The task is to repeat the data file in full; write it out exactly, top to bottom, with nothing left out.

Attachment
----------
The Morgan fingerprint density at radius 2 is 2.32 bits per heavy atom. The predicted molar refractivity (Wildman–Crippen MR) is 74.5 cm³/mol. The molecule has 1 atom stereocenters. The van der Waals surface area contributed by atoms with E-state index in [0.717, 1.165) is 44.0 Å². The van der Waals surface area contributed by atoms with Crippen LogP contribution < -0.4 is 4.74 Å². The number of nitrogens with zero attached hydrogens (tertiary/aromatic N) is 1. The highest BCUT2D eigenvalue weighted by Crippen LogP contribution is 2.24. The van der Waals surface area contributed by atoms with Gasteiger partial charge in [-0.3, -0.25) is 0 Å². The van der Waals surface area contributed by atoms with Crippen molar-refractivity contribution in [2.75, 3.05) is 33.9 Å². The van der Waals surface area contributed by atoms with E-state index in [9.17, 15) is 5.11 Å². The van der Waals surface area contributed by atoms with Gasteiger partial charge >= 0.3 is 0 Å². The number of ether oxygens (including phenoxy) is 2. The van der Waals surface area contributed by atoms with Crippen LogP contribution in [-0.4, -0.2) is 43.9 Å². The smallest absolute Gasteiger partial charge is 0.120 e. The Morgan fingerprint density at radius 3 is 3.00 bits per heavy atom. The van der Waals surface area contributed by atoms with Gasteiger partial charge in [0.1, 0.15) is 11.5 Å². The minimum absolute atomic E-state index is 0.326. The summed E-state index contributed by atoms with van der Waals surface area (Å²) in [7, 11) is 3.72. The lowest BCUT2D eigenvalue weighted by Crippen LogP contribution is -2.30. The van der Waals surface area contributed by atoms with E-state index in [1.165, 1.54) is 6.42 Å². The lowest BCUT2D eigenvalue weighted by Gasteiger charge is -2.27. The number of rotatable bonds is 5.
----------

The Morgan fingerprint density at radius 2 is 2.32 bits per heavy atom. The predicted molar refractivity (Wildman–Crippen MR) is 74.5 cm³/mol. The molecule has 1 atom stereocenters. The van der Waals surface area contributed by atoms with E-state index in [0.717, 1.165) is 44.0 Å². The van der Waals surface area contributed by atoms with Crippen LogP contribution < -0.4 is 4.74 Å². The number of nitrogens with zero attached hydrogens (tertiary/aromatic N) is 1. The highest BCUT2D eigenvalue weighted by Crippen LogP contribution is 2.24. The van der Waals surface area contributed by atoms with Gasteiger partial charge in [-0.3, -0.25) is 0 Å². The van der Waals surface area contributed by atoms with Crippen molar-refractivity contribution in [2.75, 3.05) is 33.9 Å². The van der Waals surface area contributed by atoms with E-state index in [9.17, 15) is 5.11 Å². The van der Waals surface area contributed by atoms with Gasteiger partial charge >= 0.3 is 0 Å². The number of ether oxygens (including phenoxy) is 2. The van der Waals surface area contributed by atoms with Crippen LogP contribution in [-0.4, -0.2) is 43.9 Å². The smallest absolute Gasteiger partial charge is 0.120 e. The Morgan fingerprint density at radius 3 is 3.00 bits per heavy atom. The van der Waals surface area contributed by atoms with Gasteiger partial charge in [0.1, 0.15) is 11.5 Å². The minimum absolute atomic E-state index is 0.326. The summed E-state index contributed by atoms with van der Waals surface area (Å²) in [7, 11) is 3.72. The lowest BCUT2D eigenvalue weighted by Crippen LogP contribution is -2.30. The van der Waals surface area contributed by atoms with E-state index in [1.165, 1.54) is 6.42 Å². The lowest BCUT2D eigenvalue weighted by Gasteiger charge is -2.27. The number of rotatable bonds is 5.